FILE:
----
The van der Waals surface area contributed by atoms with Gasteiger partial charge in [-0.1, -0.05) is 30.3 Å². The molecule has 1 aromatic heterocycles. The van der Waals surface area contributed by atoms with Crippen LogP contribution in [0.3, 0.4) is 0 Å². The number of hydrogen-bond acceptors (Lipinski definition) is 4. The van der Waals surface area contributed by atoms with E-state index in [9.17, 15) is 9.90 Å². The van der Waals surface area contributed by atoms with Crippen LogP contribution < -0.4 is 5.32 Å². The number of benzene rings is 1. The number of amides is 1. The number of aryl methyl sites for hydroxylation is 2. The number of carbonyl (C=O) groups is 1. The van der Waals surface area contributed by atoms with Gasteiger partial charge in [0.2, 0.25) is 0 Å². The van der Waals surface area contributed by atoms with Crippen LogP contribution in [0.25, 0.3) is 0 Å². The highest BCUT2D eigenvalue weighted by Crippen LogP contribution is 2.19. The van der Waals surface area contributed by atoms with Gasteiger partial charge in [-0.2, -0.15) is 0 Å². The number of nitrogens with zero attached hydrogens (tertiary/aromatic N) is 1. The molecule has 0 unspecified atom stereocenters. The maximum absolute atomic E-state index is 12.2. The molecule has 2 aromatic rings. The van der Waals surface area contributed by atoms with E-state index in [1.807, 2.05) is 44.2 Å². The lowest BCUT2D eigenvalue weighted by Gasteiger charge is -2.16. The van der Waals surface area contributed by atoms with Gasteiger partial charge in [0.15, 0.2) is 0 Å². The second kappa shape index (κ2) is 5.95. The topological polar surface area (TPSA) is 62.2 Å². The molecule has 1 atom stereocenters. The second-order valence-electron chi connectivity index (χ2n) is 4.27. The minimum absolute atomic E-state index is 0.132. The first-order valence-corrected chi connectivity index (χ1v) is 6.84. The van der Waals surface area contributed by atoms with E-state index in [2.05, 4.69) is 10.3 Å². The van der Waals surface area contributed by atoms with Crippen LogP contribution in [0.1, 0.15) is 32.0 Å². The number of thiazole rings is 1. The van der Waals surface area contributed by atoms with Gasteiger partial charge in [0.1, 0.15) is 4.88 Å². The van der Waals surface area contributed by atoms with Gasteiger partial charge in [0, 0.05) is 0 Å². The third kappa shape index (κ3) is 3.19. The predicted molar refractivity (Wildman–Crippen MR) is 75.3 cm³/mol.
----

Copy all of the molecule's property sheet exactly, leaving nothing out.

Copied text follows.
The van der Waals surface area contributed by atoms with Gasteiger partial charge in [-0.1, -0.05) is 30.3 Å². The molecule has 1 aromatic heterocycles. The van der Waals surface area contributed by atoms with Crippen LogP contribution in [0.3, 0.4) is 0 Å². The number of hydrogen-bond acceptors (Lipinski definition) is 4. The van der Waals surface area contributed by atoms with E-state index in [9.17, 15) is 9.90 Å². The van der Waals surface area contributed by atoms with Crippen LogP contribution < -0.4 is 5.32 Å². The number of benzene rings is 1. The number of amides is 1. The number of aryl methyl sites for hydroxylation is 2. The number of carbonyl (C=O) groups is 1. The van der Waals surface area contributed by atoms with Gasteiger partial charge in [0.2, 0.25) is 0 Å². The van der Waals surface area contributed by atoms with Crippen LogP contribution in [0.25, 0.3) is 0 Å². The highest BCUT2D eigenvalue weighted by Crippen LogP contribution is 2.19. The van der Waals surface area contributed by atoms with Gasteiger partial charge in [-0.2, -0.15) is 0 Å². The number of nitrogens with zero attached hydrogens (tertiary/aromatic N) is 1. The molecule has 0 unspecified atom stereocenters. The maximum absolute atomic E-state index is 12.2. The molecule has 2 aromatic rings. The van der Waals surface area contributed by atoms with E-state index in [1.807, 2.05) is 44.2 Å². The lowest BCUT2D eigenvalue weighted by Gasteiger charge is -2.16. The van der Waals surface area contributed by atoms with Gasteiger partial charge in [0.15, 0.2) is 0 Å². The second kappa shape index (κ2) is 5.95. The topological polar surface area (TPSA) is 62.2 Å². The molecule has 1 atom stereocenters. The second-order valence-electron chi connectivity index (χ2n) is 4.27. The minimum absolute atomic E-state index is 0.132. The first-order valence-corrected chi connectivity index (χ1v) is 6.84. The van der Waals surface area contributed by atoms with E-state index in [2.05, 4.69) is 10.3 Å². The van der Waals surface area contributed by atoms with Crippen LogP contribution in [0.1, 0.15) is 32.0 Å². The number of thiazole rings is 1. The van der Waals surface area contributed by atoms with Gasteiger partial charge in [0.1, 0.15) is 4.88 Å². The van der Waals surface area contributed by atoms with Gasteiger partial charge in [0, 0.05) is 0 Å². The third kappa shape index (κ3) is 3.19. The predicted molar refractivity (Wildman–Crippen MR) is 75.3 cm³/mol.